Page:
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Affirmation: blessing or burden?

Affirmation. It’s a neglected gift and a double-edged sword. Social media can be a place to applaud and celebrate people or it can be a forum for derision that leads to devastation. Meanwhile, we keep being told that the corridors of parliament resound with hostility and stories of the most harmful behaviour. In this sad mix, where is godly affirmation? Where are people built up in true love? Where do we express our commitment to others in relationship?

We hunger for affirmation but struggle to provide it

We love to be affirmed by others. Indeed, it feels so good to be appreciated that it can easily become an idol – something to pursue at all costs. But given that that is so, why is it so hard to affirm? Why do we often feel awkward and anxious about telling people how much they mean to us? Kids? OK. Wife? OK. Grandchildren? Of course. Friends? A bit. People with whom I’m in conflict? Oh no, hold it there! That’s nowhere near as easy. Nor as comfortable.

God makes a big deal of affirmation

God makes a big deal of affirmation, especially with people who have rejected and despised him. He reaches even to his adversaries with words of kindness and invitation – words like these:

  • “’Come, let us reason together,’ says the Lord. ‘Though your sins are like scarlet, they shall be as white as snow.’” (Isaiah 1:18)
  • “I have loved you with an everlasting love; therefore I have continued my faithfulness to you.” (Jeremiah 31:3). (See, also, Malachi 1:2)
  • “Come to me all you who are weary and burdened and I will give you rest.” (Matthew 11:28)
  • “O Jerusalem, Jerusalem, the city that kills the prophets and stones those who are sent to it! How often would I have gathered your children together as a hen gathers her brood under her wings, and you were not willing!” (Mat 23:37)

There’s a theme here that’s at the heart of the Christian faith. In spite of our rejection of God and our downright rebellion against his authority, God loves human beings and he’s not ashamed to say so. He doesn’t only affirm our importance to him; he also reiterates his determination to restore us to himself. There is no length to which he would not go to regain his errant children, even enduring the death of his own Son. The God who is in conflict with his creatures affirms his commitment even to rebels.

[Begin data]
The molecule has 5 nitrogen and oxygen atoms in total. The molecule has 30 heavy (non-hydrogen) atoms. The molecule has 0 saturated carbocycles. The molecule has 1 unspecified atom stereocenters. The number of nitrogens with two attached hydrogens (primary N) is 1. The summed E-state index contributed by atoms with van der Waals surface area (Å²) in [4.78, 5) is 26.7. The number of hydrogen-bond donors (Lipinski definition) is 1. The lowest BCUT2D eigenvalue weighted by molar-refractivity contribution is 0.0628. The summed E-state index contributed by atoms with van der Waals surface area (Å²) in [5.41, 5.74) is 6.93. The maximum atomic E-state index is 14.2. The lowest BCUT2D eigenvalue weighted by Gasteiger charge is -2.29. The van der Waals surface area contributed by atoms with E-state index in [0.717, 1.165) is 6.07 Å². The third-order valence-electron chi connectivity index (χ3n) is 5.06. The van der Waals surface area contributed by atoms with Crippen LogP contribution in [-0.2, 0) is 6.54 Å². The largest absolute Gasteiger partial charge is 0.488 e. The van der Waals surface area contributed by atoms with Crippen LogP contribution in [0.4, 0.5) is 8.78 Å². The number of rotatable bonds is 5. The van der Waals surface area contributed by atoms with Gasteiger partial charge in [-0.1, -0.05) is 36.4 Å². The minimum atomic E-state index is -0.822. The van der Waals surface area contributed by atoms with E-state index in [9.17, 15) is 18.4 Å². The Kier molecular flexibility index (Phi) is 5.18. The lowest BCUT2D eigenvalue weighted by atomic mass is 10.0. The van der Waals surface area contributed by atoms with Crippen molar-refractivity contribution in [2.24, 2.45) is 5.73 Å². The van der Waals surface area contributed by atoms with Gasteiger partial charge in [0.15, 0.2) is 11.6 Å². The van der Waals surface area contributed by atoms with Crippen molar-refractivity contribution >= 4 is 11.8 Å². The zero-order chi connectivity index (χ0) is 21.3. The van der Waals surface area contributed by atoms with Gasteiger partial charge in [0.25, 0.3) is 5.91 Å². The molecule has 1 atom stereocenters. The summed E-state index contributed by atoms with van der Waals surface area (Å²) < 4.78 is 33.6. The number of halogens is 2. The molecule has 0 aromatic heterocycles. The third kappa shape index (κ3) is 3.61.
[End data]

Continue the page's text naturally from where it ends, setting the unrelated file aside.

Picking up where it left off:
A skill to be developed

Since affirmation is so important to God – and, therefore, to those who are made in his image – how can we become skilled in it? For some that will mean overcoming the fear of rejection or ridicule. For some it will require development of a new vocabulary. But for all of us it will require constant practice. Affirmation is important. It’s one of the primary components of negotiations that lead to reconciliation as expressed in the PAUSE acronym:

Prepare

Affirm relationships

Understand interests

Search for solutions

Evaluate options

More can be learned about this in the foundational PeaceWise courses: Everyday Peacemaking and The Heart of the Peacemaking. There is also a short, helpful exploration of the importance of affirmation (and an illustrative story) in The Peacemaker by Ken Sande, pp.131-133

Perhaps, when the thought of affirming someone who we are in conflict with (as a risk-taking move towards peace) is scaring us, we could turn to Jesus for both inspiration and help.  He is the one who, “for the joy set before him, endured the cross, scorning its shame, and sat down at the right hand of the throne of God” (Hebrews 12:2). Perhaps we might ask for God’s help to face the fear of rejection, or anxiety at not being able to express ourselves properly, as we look to the bright hope of wrongs forgiven, relationships restored, and the character of God being demonstrated in his world – even through us!

Bruce Meller is a retired minister of the Presbyterian Church of Australia. Married to Lorraine, he has three adult children and ten grandchildren. Through long experience in many different contexts, he has learned to love the principles of biblical peacemaking. Bruce enjoys seeing people restored to God and to one another through a deepening awareness of the unfathomable depths of God’s love. 

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